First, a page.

An A student with good SAT scores, Mr. Miller said that he considered applying to Brown University, among others, but that his guidance counselor discouraged him, emphasizing the tough odds. Mr. Miller decided instead to apply early admission to Tufts, and by December, had been accepted. He said he was delighted.
Some students who have accepted offers from these colleges were rejected by the most prestigious universities. Others, keenly aware of the extreme competition at the top, decided at the outset to focus on colleges more likely to admit them.
''I'm sure part of what we're seeing is people are saying, 'Well, if the Ivies and Duke are inaccessible, where do I go to get a similar academic experience?' '' said Jonathan Burdick, dean of admissions and financial aid at Rochester.
There are other reasons, too, why these colleges and universities find their stock climbing. To position themselves in the fiercely competitive market, they have hired stronger faculty; built new libraries, science complexes, dining halls, fitness centers and dormitories; and created international programs and interdisciplinary majors. Many have also sought to transform themselves from regional institutions to national ones, recruiting across the country.
At Middlebury, applications have increased by 1,000 in each of the last two years; nearly 7,200 students applied this year, compared with 5,200 in 2005. At Kenyon, about 4,600 students applied this year, while 2,000 did six years ago. Colgate received 8,752 applications this year, compared with 5,852 a decade ago.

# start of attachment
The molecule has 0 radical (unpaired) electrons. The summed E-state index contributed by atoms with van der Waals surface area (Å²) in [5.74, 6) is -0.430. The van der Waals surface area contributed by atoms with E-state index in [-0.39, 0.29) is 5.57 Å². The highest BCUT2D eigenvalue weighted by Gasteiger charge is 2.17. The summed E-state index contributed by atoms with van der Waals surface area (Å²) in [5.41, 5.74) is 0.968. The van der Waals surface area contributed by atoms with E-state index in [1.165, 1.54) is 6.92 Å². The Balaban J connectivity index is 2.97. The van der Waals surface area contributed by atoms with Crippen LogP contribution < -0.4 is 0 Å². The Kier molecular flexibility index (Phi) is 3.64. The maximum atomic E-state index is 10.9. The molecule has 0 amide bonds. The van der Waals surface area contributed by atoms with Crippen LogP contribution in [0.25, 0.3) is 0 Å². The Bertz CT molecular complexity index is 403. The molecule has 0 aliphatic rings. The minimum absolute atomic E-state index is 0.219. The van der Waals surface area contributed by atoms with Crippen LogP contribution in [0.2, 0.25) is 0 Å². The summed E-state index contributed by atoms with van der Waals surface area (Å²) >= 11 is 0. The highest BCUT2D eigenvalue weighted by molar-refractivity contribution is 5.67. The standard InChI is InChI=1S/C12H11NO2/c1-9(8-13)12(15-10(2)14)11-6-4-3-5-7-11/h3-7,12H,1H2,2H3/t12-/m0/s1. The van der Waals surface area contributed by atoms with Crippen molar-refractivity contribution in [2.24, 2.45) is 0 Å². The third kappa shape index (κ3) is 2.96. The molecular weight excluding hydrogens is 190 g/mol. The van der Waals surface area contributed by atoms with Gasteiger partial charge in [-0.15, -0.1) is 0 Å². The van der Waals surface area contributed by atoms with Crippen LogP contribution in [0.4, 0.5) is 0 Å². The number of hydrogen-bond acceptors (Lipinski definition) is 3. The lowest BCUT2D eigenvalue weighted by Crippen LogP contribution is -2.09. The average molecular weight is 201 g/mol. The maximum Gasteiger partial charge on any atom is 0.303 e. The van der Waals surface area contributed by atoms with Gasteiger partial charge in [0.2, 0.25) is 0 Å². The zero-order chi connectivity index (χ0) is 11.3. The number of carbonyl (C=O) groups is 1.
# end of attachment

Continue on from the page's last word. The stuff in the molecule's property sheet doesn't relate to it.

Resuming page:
And at the University of Vermont, a state institution, nearly 19,000 applications poured in this year, compared with 7,400 seven years ago. Many of the most prestigious public universities like Michigan and Virginia have also become much more selective, especially for out-of-state applicants.
The academic profile of students enrolling at these colleges is improving, based on average SAT scores and other data.
''We're getting a remarkably gifted group of students,'' said Gerard P. Lennon, associate dean in the college of engineering and applied sciences at Lehigh, who has taught at the university for 27 years. The median SAT score in the combined verbal and math parts of the test is now 1,320 out of 1,600. (That is not counting the writing section of the test.)
But the spillover at the second level has also created its own spillover; some students who not long ago would have won admission to these colleges no longer are.
The admission rate at Pomona, in Claremont, Calif., was about 15 percent this spring; it was 38 percent 20 years ago. Bowdoin's rate was 18.5 percent this year and 32 percent eight years ago. At Lehigh, 31 percent were accepted this spring, compared with 47 percent in 2001.
High school guidance counselors have become the reality instructors, encouraging students and parents to think more broadly about colleges.
''Now a kid who is applying to Harvard, Yale, Princeton is also applying to the Lehighs and Lafayettes,'' said Brett Levine, director of guidance at Madison High School in New Jersey. ''It's the same tier, basically.''
Copyright 2007 The New York Times Company